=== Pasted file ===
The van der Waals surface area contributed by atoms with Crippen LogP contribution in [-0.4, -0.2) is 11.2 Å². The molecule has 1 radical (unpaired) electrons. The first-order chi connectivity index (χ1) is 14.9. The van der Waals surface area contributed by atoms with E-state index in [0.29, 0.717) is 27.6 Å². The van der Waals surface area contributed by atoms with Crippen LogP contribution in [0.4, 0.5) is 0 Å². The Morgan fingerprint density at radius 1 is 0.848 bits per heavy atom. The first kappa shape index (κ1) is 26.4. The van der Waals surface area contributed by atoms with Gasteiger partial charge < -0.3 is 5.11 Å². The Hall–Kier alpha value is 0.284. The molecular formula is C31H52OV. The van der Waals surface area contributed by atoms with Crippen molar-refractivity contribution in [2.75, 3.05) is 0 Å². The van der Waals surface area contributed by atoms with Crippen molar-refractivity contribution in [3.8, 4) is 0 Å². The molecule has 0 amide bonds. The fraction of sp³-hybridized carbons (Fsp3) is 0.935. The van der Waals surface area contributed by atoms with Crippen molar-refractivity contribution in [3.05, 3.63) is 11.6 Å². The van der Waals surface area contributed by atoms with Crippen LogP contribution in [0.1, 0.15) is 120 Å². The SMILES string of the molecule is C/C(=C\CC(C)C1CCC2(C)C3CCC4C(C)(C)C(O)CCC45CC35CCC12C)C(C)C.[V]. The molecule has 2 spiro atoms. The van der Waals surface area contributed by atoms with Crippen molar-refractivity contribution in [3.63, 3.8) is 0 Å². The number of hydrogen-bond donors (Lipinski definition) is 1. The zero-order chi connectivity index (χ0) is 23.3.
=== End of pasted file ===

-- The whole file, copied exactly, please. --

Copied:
The van der Waals surface area contributed by atoms with Crippen LogP contribution in [-0.4, -0.2) is 11.2 Å². The molecule has 1 radical (unpaired) electrons. The first-order chi connectivity index (χ1) is 14.9. The van der Waals surface area contributed by atoms with E-state index in [0.29, 0.717) is 27.6 Å². The van der Waals surface area contributed by atoms with Crippen LogP contribution in [0.4, 0.5) is 0 Å². The Morgan fingerprint density at radius 1 is 0.848 bits per heavy atom. The first kappa shape index (κ1) is 26.4. The van der Waals surface area contributed by atoms with Gasteiger partial charge < -0.3 is 5.11 Å². The Hall–Kier alpha value is 0.284. The molecular formula is C31H52OV. The van der Waals surface area contributed by atoms with Crippen molar-refractivity contribution in [2.75, 3.05) is 0 Å². The van der Waals surface area contributed by atoms with Crippen molar-refractivity contribution in [3.8, 4) is 0 Å². The molecule has 0 amide bonds. The fraction of sp³-hybridized carbons (Fsp3) is 0.935. The van der Waals surface area contributed by atoms with Crippen molar-refractivity contribution in [3.05, 3.63) is 11.6 Å². The van der Waals surface area contributed by atoms with Crippen LogP contribution in [0.1, 0.15) is 120 Å². The SMILES string of the molecule is C/C(=C\CC(C)C1CCC2(C)C3CCC4C(C)(C)C(O)CCC45CC35CCC12C)C(C)C.[V]. The molecule has 2 spiro atoms. The van der Waals surface area contributed by atoms with Crippen molar-refractivity contribution in [3.63, 3.8) is 0 Å². The number of hydrogen-bond donors (Lipinski definition) is 1. The zero-order chi connectivity index (χ0) is 23.3.